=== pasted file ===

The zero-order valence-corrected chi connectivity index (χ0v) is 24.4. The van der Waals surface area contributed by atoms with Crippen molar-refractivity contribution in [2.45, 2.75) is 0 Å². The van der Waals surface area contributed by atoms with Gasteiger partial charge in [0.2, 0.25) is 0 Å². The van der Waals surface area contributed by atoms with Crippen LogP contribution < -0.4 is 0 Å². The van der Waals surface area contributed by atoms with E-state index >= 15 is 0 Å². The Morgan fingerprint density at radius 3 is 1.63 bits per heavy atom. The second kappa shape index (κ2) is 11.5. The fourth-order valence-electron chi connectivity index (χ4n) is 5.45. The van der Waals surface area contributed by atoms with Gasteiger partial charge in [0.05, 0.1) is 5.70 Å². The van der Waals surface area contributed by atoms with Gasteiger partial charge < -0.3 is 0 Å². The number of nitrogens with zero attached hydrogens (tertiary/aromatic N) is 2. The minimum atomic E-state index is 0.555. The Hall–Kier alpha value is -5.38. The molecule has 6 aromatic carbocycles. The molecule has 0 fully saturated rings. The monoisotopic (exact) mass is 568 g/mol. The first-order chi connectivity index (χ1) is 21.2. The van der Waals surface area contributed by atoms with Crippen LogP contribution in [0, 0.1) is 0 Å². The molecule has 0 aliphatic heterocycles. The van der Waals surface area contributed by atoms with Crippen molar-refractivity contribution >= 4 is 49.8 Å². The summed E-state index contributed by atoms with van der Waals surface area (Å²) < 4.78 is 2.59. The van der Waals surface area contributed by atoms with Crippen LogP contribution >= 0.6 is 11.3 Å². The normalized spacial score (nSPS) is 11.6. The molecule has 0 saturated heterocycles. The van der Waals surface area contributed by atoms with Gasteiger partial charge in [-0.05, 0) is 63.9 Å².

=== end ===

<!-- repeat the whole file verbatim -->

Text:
The zero-order valence-corrected chi connectivity index (χ0v) is 24.4. The van der Waals surface area contributed by atoms with Crippen molar-refractivity contribution in [2.45, 2.75) is 0 Å². The van der Waals surface area contributed by atoms with Gasteiger partial charge in [0.2, 0.25) is 0 Å². The van der Waals surface area contributed by atoms with Crippen LogP contribution < -0.4 is 0 Å². The van der Waals surface area contributed by atoms with E-state index >= 15 is 0 Å². The Morgan fingerprint density at radius 3 is 1.63 bits per heavy atom. The second kappa shape index (κ2) is 11.5. The fourth-order valence-electron chi connectivity index (χ4n) is 5.45. The van der Waals surface area contributed by atoms with Gasteiger partial charge in [0.05, 0.1) is 5.70 Å². The van der Waals surface area contributed by atoms with Gasteiger partial charge < -0.3 is 0 Å². The number of nitrogens with zero attached hydrogens (tertiary/aromatic N) is 2. The minimum atomic E-state index is 0.555. The Hall–Kier alpha value is -5.38. The molecule has 6 aromatic carbocycles. The molecule has 0 fully saturated rings. The monoisotopic (exact) mass is 568 g/mol. The first-order chi connectivity index (χ1) is 21.2. The van der Waals surface area contributed by atoms with Crippen LogP contribution in [0, 0.1) is 0 Å². The molecule has 0 aliphatic heterocycles. The van der Waals surface area contributed by atoms with Crippen molar-refractivity contribution >= 4 is 49.8 Å². The summed E-state index contributed by atoms with van der Waals surface area (Å²) < 4.78 is 2.59. The van der Waals surface area contributed by atoms with Crippen LogP contribution >= 0.6 is 11.3 Å². The normalized spacial score (nSPS) is 11.6. The molecule has 0 saturated heterocycles. The van der Waals surface area contributed by atoms with Gasteiger partial charge in [-0.05, 0) is 63.9 Å².